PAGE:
Panola County is home to Aircraft Interiors of Memphis, the interior shop that will be upgrading the Win a Six's somewhat tattered, dated cabin furnishings. Jimmy Jones, president of Aircraft Interiors, wanted the Six to stop by so its interior sidewalls could be removed in preparation for re-covering. He has already re-covered the airplane's two aft seats in gray leather with yellow accent piping, and these two seats have been traveling with the airplane. By the time you read this, the interior renovation — sidewalls, PS Engineering DVD screens, headliner, seats, and carpet — will be well under way. This also will include a custom center console from Saircorp/Flight Boss, of Wayne County Airport in Smithville, Ohio. The console will have all the options: clipboard desk, emergency lighting, oxygen tank holder, hinged armrest, and more.
After the stop at Aircraft Interiors, it was time for a 2.4-hour flight to show the airplane off at the Cherokee National Fly-In & Convention at the Grand Glaize-Osage Beach Airport in Missouri. There the fly-in's 250-some attendees had a chance to scope out the new panel, the engine overhaul, and the LoPresti cowl and wheelpants.
After the fly-in, it was a 2.7-hour return flight to Muncie. One that featured an easy (thanks to the Avidyne FlightMax EX500 and the XM WX Nexrad datalink and lightning information) deviation around clusters of severe thunderstorms. At MAC, a couple of maintenance issues needed to be addressed. One involved repairing the pitch trim indicator — another part that seems to break on every older Piper airplane. Another was to re-rig the flap handle's ratchet. On a number of approaches to land, the flap handle's pawl disengaged. When that happens, the flap handle slams down to the next lowest setting, and the flaps immediately retract. When you're close to the ground, that's not a desirable feature. But Larrimore's crew at MAC fixed the problem.
Avionics in action
Although the Win a Six's panel is loaded with the latest in avionics, it's also user-friendly. Much of the equipment works passively, like the EX500, where XM WX datalink weather is always running in the background. Nexrad radar imagery — together with lightning — is always plotted, and so is any nearby traffic. Avidyne's TAS600 traffic advisory system plots the relative bearing and altitude of aircraft within seven miles horizontally and 3,500 feet vertically. Target symbols are plotted on the EX500, and on the ship's Garmin GNS 530 and the Sandel SN3500 electronic horizontal situation indicator (EHSI).
As targets first appear at longer ranges, they show up as open diamonds, along with numerical abbreviations for their relative altitudes (i.e., a "+05" means the traffic is 500 feet above you; a "-02" means 200 feet below your altitude; and a "00" means it's at the same altitude). As the traffic comes nearer, the open diamond becomes a shaded diamond. When it gets within two nautical miles, the symbol becomes a traffic alert, and a yellow circle is displayed. And as if that isn't enough, there's also a voice annunciation when traffic comes within two nautical miles. For example, "Traffic! One o'clock! High! Two miles!" If you miss seeing a target in this airplane, you'd better have your vision and hearing checked. By the way, the TAS600 is compatible with Garmin 530/430s, G1000s, and AT MX20s; Chelton FlightLogic; Meggitt MAGIC; and Honeywell KMD 550 and 850 equipment, to name but a few displays.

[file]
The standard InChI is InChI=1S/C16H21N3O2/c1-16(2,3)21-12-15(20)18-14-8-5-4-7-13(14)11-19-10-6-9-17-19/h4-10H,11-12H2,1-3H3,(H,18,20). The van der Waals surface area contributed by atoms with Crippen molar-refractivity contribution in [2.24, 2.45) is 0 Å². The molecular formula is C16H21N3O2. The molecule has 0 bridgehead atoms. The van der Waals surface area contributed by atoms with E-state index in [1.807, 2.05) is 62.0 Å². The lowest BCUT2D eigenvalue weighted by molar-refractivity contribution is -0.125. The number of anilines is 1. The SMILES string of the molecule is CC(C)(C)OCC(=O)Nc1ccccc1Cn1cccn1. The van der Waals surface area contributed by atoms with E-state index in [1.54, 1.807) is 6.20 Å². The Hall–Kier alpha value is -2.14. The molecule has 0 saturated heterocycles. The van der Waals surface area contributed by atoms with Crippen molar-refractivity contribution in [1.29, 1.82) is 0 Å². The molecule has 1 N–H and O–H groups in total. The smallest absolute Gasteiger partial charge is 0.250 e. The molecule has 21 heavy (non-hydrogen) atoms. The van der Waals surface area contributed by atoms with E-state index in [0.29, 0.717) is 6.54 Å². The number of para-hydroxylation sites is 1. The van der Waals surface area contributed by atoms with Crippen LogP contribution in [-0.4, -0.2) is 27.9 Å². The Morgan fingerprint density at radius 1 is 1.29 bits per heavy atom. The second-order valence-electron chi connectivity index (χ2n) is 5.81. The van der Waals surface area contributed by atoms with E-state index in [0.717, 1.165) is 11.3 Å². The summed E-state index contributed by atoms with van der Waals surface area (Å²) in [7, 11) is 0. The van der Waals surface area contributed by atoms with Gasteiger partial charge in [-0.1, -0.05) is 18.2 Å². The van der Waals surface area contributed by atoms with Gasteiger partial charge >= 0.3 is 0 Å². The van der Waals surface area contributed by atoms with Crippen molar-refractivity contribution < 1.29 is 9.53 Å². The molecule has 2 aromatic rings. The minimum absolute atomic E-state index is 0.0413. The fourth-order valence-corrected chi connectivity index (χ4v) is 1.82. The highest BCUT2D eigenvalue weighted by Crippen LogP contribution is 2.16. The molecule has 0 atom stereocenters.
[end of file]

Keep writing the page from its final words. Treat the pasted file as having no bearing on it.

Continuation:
The Sandel EHSI and Meggitt/S-Tec System Fifty Five X autopilot and flight control system also have proven their worth in spades. I have been setting up the Sandel to show GPS as the primary nav source in en route flight, and then use the Sandel's secondary nav pointers for relative bearings to nearby VORs for additional position-fixing information. The Sandel also can be programmed to display airports, airspace, lightning, and Nexrad weather, but we have enough weather information via the Garmin 530 and EX500 displays. I usually program the Sandel to show just traffic, but when prohibited areas, restricted areas, and other airspace become factors, I'll punch that up as well. It's a great system.
The Fifty Five X has roll steering, which means that as you cross a fix, the Sandel's course pointer changes to the next leg of a flight-planned route, and the autopilot steers accordingly. The altitude preselect is another plus. Dial in your desired altitude on the panel's altitude selector, hit the autopilot controller's ALT and VS buttons simultaneously, select a rate of climb or descent with the controller's rotary knob, and off you go. Voice call-outs announce 1,000 and 200 feet until altitude intercept. When altitude capture comes, it's smooth and accurate. Talhelm tweaked the Fifty Five X so that it's never more than 20 feet off a captured selected altitude.
ILS approaches with the Sandel/Fifty Five X setup are a snap. With the Fifty Five X set on APR (approach) mode, a decision height set in the altitude preselector, and a localizer displayed on the Sandel, you've got a lot going for you. It's capability and safety galore, not to mention excellent situational awareness — what with the datalink weather (you can check on late-breaking METARs as you get close to the destination, as well as display any relevant Nexrad imagery), the traffic information, and the pseudo-TAWS terrain advisories on the Garmin 530.
What a great panel! It's the best equipped of any sweepstakes airplane we've ever done. And I haven't even mentioned the J.P. Instruments EDM-930 engine gauge/engine advisory/fuel totalizer display or the many other components in this airplane's front office. We'll save that discussion for another update. In the meantime, visit the Win a Six's Web site for updates, photos, and videos. There are two more work packages to go in this project — paint and interior — so follow along.
E-mail the author at firstname.lastname@example.org.
Links to additional information about AOPA's Win a Six in '06 Sweepstakes may be found on AOPA Online.